School strikers take aim at Morrison, vow to continue

At the Sydney Climate Strike on September 20. Photo: Zebedee Parkes

“The student strikes have been phenomenal — surreal at times,” Sydney high school student Chloe Russell-Alexander told Green Left Weekly reflecting on the huge Climate Strike that saw more than 300,000 people walk out of school or work across Australia on September 20.

“The fact that, simultaneously, 4 million people across the globe pressed pause on their life, work and school to attend the climate strikes is just phenomenal.”

“That reflects education, cooperation and social cohesion on a massive scale. It means that we mean business.”

Following the strike, GLW spoke to students involved in organising at their school about their views on the protest and what comes next.

Year 10 Sydney student Parker Craig told GLW that the climate strikes were a “major” turning point — especially for climate-denying governments like Australia’s.

Leo Crnogorcevic, a Melbourne School Strike 4 Climate (SS4C) organiser, feels the fact that protests have “galvanised an entire generation of new activists is especially significant”.

“It means that the climate crisis is bringing a new generation into activism.

“And because the strikers are young, they have brought the political focus back to activism, rather than electoral politics.

“It is breathtaking to observe how marching on the streets, rather than just lobbying politicians, is fast becoming the norm.”

Another strength, according to Crnogorcevic, is how quickly what began as school student protests has grown into a broad, mass movement.

“Compared to the two previous strikes, the latest one in Australia had the largest participation from other organisations — trade unions, activist groups, Indigenous and Pacific Islander movements.”

Strike organisers said the size of protests — more than double the 150,000 of just 6 months ago — shows students are not going to stop pushing for real action to deal with the climate emergency.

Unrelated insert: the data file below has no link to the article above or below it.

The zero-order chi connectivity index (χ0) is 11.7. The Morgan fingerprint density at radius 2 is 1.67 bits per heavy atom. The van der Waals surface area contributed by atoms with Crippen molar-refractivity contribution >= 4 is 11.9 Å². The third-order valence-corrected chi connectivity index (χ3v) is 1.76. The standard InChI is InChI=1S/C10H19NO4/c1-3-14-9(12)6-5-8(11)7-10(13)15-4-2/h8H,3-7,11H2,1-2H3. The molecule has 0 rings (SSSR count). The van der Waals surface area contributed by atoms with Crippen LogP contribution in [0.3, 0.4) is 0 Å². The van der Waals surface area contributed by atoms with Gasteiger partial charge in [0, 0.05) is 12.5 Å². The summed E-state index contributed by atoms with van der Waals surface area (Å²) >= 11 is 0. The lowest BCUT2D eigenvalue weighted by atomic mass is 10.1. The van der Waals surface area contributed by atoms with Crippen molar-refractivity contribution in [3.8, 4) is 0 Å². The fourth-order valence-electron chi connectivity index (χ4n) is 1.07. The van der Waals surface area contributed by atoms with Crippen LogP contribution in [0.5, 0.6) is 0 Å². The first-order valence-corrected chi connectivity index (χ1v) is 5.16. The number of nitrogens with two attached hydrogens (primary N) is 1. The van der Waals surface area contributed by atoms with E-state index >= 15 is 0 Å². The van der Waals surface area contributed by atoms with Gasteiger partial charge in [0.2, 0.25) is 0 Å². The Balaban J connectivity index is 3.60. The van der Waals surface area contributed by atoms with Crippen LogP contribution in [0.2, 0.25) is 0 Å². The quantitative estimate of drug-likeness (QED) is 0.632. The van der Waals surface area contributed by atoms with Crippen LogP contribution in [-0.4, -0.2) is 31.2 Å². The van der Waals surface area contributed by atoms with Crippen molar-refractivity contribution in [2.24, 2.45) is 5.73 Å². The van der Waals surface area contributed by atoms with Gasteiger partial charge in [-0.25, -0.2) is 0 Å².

Pointing to Swedish striker Greta Thunberg’s speech to the United Nations, Craig said the strikes “are a sign that we live in truly pivotal and politically unrestful times”.

She said the sheer number involved in taking action “to demand the exact same thing” is “truly astounding”.

Australian PM Scott Morrison, who was in the United States in the days following the strike, chose not to attend the United Nations climate summit because he would only have been able to listen, not speak.

UN Secretary General Antonio Guterres said only those countries that had lifted their carbon emissions reduction targets would be given a speaking spot.

“The fact that so many people have [protested] and politicians can ignore them is embarrassing, baffling and shameful,” Craig said.

For Russell-Alexander, “The government’s response — or lack thereof — has been disappointing to say the least.

“The lengths Scott Morrison has gone to — such as visiting a box-making factory and uploading a taxpayer-funded video in support of the Wallabies — to ignore the actions of 300,000 Australians is both petty and humiliating.”

The students are keen for more action and will be taking part in the global Week of Rebellion being organised by Extinction Rebellion, which starts on October 7.

Asked about what next, Russell-Alexander believes it is important to coordinate with Traditional Owners, perhaps around a Climate Embassy.

Crnogorcevic said school strikers “need to think of a concrete and wide-ranging strategy” that involves “closer collaboration with trade unions in particular”.

SS4C needs to stay focussed on its three core demands, Crnogorcevic added, and avoid falling for the “market-based platitudes” being pushed by some.

“There is a conscious attempt to depoliticise the movement by portraying climate change as somehow ‘above politics’. Some older organisers want to play it safe.

“That will not deflect attacks from the Murdoch media, but it will have a moderating influence.

“Greater involvement of working-class students is essential.”

For Craig, the next steps require “identifying the systems we live under and how they affect our current climate — both the political climate and ecological climate.

“We [also] need to work out how we can best dismantle … the capitalist system that continues to wreck our planet”, she added.

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